Archive for the ‘Green onions’ Category

* Banh Xeo

Posted on July 12th, 2012 by Linda. Filed under Chives, Cilantro, Coconut Milk, Cuisine, Green onions, Mint, Mung beans, Rau Ram, Shiso, Shrimp, Sides, Snack, Stir Fry, Street Foods, Vietnamese.

When you sink your teeth into the Banh Xeo – you taste sweet sour, you hear the crunch of the crepe, the crisp of the lettuce, induced by the aroma from the herbs and then savor the lingering chew of the shrimp and mushrooms. A simple crepe with lots of umph.

Use lots of oil to achieve the sizzling “xeo” sounds and to get the max crisp.

Chef Tip: The batter makes an almost perfect vegan omelette. Just tweak the filling and you get a wonderful vegan dish. GF too.

1/2 cup dried, peeled, mung beans, soaked, drained, steamed
1 cup coconut milk
2 cups white rice flour
1/2 cup cornstarch
2 cups sparkling water
1 teaspoon kosher salt
1 teaspoon ground turmeric
2 scallions, thinly sliced, about ¼ cup

1/2 pound ground pork
1 Tablespoon fish sauce
1/2 pound medium shrimp—shelled, deveined and halved lengthwise
1/2 teaspoon sugar
1/2 teaspoon kosher salt
1/4 teaspoon white pepper

Vegetable oil
2 cups bean sprouts
1/2 medium yellow onion, halved lengthwise, thinly sliced, divide into 8 servings

Red leaf lettuce
Young mustard leaves
Medley of herbs: Mint, Thai Basil, Perilla, Cilantro, Scallions, Rau Ram

Preparing the batter
1. Pick over mung beans, rinse and soak for 2 hours. Bring a pot of water with a steamer and steam mung beans for 10 minutes until tender. Let cool.
2. Place mung beans and coconut milk in a blender. Blend till smooth. Add remaining batter ingredients (except green onions and tumeric), and pulse till combine. Your batter should be the consistency of heavy cream.Transfer to a bowl and mix in tumeric and green onions. Set aside.
Preparing the filling
3. Marinate the ground pork with the fish sauce. Marinate the shrimp with sugar, salt and pepper. Divide pork, shrimp into 8 separate servings.
4. Heat a sauté pan with a teaspoon of canola oil. Add beansprouts and stir fry briefly until sprouts are just wilted. Remove and set aside. Divide into 8 servings.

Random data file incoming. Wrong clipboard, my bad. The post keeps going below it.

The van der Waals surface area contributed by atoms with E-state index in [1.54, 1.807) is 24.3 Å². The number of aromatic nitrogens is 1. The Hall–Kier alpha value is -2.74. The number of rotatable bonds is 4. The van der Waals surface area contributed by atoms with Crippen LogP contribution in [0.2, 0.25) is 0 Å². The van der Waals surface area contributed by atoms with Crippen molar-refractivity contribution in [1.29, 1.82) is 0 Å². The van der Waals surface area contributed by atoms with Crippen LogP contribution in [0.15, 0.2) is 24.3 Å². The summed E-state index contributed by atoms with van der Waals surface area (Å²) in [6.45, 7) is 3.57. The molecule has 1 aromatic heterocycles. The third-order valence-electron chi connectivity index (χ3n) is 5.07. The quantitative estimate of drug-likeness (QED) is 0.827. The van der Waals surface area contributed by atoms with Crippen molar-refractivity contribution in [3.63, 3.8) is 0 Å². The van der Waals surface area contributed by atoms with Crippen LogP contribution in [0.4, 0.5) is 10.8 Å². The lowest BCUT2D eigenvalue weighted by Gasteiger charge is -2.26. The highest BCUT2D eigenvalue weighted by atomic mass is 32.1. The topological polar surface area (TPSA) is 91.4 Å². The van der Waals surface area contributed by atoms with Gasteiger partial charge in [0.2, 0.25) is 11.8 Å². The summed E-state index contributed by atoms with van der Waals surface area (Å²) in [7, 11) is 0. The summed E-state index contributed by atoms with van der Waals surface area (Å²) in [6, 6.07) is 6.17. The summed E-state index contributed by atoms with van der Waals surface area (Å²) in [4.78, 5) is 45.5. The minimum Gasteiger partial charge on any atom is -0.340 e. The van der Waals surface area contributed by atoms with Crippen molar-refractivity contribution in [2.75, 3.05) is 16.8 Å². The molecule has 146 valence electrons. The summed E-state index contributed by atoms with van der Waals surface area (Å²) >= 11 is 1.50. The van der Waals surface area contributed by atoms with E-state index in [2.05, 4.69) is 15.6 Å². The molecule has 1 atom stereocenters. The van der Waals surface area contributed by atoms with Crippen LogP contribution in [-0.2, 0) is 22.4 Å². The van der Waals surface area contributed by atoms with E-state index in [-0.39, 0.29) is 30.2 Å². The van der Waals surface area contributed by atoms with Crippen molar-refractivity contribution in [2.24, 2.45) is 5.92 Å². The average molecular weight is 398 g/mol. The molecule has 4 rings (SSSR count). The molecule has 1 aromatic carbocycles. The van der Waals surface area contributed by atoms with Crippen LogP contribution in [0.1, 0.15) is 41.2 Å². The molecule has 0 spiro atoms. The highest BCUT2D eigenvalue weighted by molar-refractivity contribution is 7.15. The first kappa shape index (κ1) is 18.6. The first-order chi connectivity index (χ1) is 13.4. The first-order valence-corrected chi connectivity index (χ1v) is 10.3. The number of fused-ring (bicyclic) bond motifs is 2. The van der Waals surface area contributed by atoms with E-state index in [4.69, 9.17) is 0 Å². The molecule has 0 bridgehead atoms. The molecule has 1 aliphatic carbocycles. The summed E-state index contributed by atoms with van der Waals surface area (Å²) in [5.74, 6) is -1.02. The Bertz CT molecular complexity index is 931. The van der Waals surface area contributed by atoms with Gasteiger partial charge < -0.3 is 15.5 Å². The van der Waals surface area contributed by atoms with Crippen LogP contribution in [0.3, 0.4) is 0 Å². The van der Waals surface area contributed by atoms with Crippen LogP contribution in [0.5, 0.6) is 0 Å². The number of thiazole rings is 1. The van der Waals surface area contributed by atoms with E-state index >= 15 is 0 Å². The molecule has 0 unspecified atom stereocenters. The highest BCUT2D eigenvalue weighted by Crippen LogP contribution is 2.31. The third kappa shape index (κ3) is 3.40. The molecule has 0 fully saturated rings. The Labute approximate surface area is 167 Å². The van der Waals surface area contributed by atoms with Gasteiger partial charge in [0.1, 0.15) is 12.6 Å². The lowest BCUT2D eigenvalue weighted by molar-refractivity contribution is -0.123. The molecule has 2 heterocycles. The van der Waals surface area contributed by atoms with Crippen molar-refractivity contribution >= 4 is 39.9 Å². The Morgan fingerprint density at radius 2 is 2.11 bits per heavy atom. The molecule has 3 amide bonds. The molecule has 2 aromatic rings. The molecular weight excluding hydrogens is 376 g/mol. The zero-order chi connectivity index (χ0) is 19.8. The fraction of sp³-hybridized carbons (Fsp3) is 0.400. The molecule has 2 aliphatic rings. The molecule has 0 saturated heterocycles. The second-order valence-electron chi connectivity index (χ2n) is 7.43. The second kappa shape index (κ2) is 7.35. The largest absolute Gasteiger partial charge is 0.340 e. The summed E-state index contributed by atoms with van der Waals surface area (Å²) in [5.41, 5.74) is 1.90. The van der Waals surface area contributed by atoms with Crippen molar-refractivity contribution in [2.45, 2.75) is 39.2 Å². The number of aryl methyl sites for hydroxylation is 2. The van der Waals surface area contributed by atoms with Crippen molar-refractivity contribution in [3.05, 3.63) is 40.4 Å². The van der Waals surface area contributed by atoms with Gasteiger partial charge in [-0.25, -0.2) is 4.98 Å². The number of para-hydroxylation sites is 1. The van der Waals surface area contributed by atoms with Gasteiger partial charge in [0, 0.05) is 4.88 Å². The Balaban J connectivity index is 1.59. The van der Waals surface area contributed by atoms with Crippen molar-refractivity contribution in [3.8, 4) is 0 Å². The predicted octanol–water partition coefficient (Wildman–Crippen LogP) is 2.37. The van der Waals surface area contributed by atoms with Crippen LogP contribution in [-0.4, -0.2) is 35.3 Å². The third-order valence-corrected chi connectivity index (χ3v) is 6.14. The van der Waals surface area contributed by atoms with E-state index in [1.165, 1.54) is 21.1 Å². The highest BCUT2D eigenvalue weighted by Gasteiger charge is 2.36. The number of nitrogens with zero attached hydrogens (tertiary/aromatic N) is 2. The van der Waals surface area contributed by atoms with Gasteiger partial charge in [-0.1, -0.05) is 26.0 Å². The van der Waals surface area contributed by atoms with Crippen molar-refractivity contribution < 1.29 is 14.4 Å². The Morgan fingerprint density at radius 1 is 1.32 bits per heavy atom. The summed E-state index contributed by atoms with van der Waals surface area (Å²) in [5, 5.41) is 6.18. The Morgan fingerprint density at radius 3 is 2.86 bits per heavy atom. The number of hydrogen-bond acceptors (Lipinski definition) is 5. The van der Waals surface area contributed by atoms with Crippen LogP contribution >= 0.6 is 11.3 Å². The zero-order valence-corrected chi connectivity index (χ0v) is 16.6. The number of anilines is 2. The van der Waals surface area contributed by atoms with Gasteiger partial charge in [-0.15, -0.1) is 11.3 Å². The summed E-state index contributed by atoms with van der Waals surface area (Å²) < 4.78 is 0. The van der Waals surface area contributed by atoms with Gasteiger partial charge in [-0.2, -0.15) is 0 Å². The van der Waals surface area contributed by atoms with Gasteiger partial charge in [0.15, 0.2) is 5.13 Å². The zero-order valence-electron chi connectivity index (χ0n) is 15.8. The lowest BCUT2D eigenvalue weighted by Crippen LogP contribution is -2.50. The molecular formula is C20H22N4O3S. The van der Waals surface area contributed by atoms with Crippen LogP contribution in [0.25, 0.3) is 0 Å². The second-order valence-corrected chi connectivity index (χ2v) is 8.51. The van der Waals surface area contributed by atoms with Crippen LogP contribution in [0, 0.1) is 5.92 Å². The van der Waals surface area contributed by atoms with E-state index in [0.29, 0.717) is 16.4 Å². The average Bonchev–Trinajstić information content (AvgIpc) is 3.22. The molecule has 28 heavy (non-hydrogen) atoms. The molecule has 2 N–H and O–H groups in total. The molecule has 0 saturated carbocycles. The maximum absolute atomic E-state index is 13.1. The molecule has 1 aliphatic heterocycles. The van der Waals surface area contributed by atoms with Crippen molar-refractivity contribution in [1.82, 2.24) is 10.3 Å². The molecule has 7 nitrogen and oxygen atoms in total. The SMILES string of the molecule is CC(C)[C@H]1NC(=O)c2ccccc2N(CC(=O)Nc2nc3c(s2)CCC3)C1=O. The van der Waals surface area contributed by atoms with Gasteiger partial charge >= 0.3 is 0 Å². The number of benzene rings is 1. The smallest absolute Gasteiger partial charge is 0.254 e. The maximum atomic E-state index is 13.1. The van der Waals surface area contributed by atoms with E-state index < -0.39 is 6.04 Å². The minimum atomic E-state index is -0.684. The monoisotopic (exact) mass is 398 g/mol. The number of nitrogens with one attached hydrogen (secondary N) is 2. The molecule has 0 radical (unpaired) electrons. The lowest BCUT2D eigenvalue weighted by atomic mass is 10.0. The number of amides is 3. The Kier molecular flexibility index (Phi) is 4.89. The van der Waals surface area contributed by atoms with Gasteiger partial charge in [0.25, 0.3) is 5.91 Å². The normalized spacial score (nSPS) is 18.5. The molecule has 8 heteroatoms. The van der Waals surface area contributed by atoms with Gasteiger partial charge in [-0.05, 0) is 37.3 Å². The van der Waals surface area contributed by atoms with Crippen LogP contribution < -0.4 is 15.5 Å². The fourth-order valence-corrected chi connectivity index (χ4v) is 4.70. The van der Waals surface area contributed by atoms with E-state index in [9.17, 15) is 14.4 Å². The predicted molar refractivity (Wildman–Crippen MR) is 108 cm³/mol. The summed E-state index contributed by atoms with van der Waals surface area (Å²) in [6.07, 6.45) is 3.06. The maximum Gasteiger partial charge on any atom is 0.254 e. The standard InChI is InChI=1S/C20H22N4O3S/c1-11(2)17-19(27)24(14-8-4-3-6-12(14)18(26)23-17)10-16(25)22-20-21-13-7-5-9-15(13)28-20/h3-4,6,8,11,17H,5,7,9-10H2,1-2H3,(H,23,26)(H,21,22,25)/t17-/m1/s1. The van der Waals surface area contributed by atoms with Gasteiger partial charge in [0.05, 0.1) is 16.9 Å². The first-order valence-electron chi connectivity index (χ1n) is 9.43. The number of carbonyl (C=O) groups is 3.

5. Heat a nonstick 8 inch frying, add a tablespoon of oil, and a serving each of onions, and pork and shrimp. Saute until fragrant. Scatter out mixture but leave a 1 inch gap across the diameter of the pan. Next, pour 1/3 cup batter and swirl to coat the pan. If there is too much batter, pour back excess batter into the batter bowl. Drizzle oil around the edge of the crepe for a crispy finish. Let it cook until the edges start to curl up, the bottom is golden and the center part of the crepe is cooked. Add a serving of sprouts on one side of the pan. Slide the the sprouts-side half of the crepe onto a serving plate, and tilt to fold the crepe over.
6. Serve with salad and nuoc cham dressing.

Nuoc Cham – Vietnamese Fish Sauce Dip
1 red chile / 1 tablespoon Sri Racha sauce
5 Tablespoons sugar
Juice of 1 lime
2 Tablespoons rice wine vinegar
4 Tablespoons water
2 Tablespoons fish sauce (substitute with tamari for GF-vegetarian option)
2 cloves garlic, minced

To make the dipping sauce:
1. Whisk ingredients except garlic together in a small saucepot and heat till sugar dissolves.
2. Cool, then add in minced garlic.

Makes 1 cup

Serves: 8

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* Sichuan Chicken and Mung Bean Cold Jelly Noodles

Posted on January 5th, 2011 by Linda. Filed under Appetizer, Chicken, Chinese, Cuisine, Entree, Green onions, Mung Bean Starch, Noodles, Sichuan Peppercorn, Sichuanese, Sides, Tahini.


A light noodle dish that is full of flavor- nutty sesame,  with a tinge of Sichuan mala cooled down by the cucumber and cold noodles.  You can make your own noodles or substitute with store bought egg noodles or even spaghetti.  And if you really want to do this in under 30 minutes, use store bought rotisserie chicken.

Chef’s tip: Mung bean starch is easily available in Korean grocery stores.

Mung Bean Noodles:
4 cups + 2 Tablespoons water
¾ cup mung bean starch
2 chicken breast, bone-in, skin-on
1 teaspoon kosher salt

3 Tablespoons tahini + 3 Tablespoons water (more or less water depending on tahini consistency)
1 Tablespoon light soy sauce
1 Tablespoon Chinkiang or black Chinese vinegar
1 Tablespoon sugar
½ teaspoon kosher salt
1 teaspoon ground roasted Sichuan peppercorn or Sichuan peppercorn oil
1 teaspoon ginger juice
1 clove garlic, mince finely
1 Tablespoon Asian chili oil
1 Tablespoon toasted sesame oil

1 stalk green onions, green parts only, sliced into 1 inch strips
1/2 English cucumber, cut into thin juliennes
2 Tablespoons sesame seeds, toasted
1 teaspoon green onions, slice at a diagonal, reserve for garnish
1 teaspoon Asian chili oil